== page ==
... or conversely, temporarily move one or the other device to be closer, and use a shorter cable and verify your connection between the two devices works at all? The problem may not be the cable.
m
0
l
January 22, 2014 11:19:24 AM

ronintexas said:
Max distance for an ethernet cable is 300 feet so you aren't near max (33%). Damage to a 6 foot cable is less likely to be "death" as compared to a 100 foot cable - the longer the cable, the more serious damage tends to be.

The problem with the "little plastic piece" indicates that it might not be seating properly in your desktop for some reason, but yet it seats properly with the laptop - this could be due to the angle the cable is being plugged in, the tension of the connector on the device, etc....

Is it possible for you to replace the end on the cable or replace the cable?

The broken part of the cable is plugged into the modem itself, and once it's plugged into the laptop everything is all good, no connection lost, etc. I haven't switched sides plugging the broken part into the desktop and the other side into the modem, doubt that would work.
bigpinkdragon286 said:
... or conversely, temporarily move one or the other device to be closer, and use a shorter cable and verify your connection between the two devices works at all? The problem may not be the cable.


Can't be done, hence why I have a 100 feat cable, I'm permitted to keep my desktop down here. Only thing I can think of is to by a new cable cord for $60 or buy a usb that helps with the wifi connection. I don't know if the problem is the cable or it is the desktop itself not recognizing the cable.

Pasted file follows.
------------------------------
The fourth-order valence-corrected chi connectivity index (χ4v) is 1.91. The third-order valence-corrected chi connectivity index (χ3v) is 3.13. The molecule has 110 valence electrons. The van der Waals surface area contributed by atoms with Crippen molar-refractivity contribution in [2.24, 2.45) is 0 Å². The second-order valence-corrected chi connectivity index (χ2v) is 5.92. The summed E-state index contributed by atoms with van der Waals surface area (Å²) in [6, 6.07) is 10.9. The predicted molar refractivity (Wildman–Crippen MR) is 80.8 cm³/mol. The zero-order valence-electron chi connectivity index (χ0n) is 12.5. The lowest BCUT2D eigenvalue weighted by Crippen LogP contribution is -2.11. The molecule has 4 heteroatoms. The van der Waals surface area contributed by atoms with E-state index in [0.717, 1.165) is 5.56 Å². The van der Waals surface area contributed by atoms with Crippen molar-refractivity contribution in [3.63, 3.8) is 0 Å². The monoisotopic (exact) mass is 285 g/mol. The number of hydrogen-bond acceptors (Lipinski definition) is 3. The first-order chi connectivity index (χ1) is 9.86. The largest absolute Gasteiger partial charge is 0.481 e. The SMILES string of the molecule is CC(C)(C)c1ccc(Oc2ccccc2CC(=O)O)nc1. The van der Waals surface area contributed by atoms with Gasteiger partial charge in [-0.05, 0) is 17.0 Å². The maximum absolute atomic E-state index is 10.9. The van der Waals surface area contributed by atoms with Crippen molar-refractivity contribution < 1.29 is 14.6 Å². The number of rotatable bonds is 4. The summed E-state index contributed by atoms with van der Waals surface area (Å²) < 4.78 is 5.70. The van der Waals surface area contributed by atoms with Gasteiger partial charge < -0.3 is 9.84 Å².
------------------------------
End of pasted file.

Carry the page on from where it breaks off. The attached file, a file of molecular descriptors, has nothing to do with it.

m
0
l
January 22, 2014 11:49:32 AM

It might be a royal pain in the ass to take the desktop upstairs to try it with another cable - but it will give you a definitive answer....
m
0
l
January 22, 2014 1:28:31 PM

I was leaning toward moving the router / modem, perhaps when nobody else is using the network. It's the easiest way to rule out the cable, short of using a cable analyzer.

On the off-chance the cable has had broken end-connectors repaired before, any chance the person may have mis-wired the connector? Most cable ends are transparent so you can verify the wiring is correct.

Here is what you're looking for:
m
0
l
January 22, 2014 1:44:35 PM

I don't find cross-over cables to be very common anymore. Most networking equipment auto-senses whether you're running a straight-through or cross-over and switches automatically, but in the off-chance your desktop has a picky adapter, you might verify which kind of cable you have. You might also take a stroll into the Device Manager for your desktop, expand the Network Adapters section, pull up the Properties for your network adapter, switch to the Advanced tab, and have a look for Speed & Duplex (not all drivers expose this setting.) Normally it's set for Auto Negotiation, but if it isn't, it's worth a shot. Also, if Auto isn't working, you can try the other settings, starting with the most conservative.

In the end, just because the standards for Ethernet are 100 m between active switches, that doesn't mean each piece of equipment is going to happily obey the standards. There's a lot of cheap equipment out there. Your HP desktop looks like it is running Realtek networking on-board, so perhaps the easiest solution, if it comes down to it, would be to purchase a better quality NIC add-in board for the computer.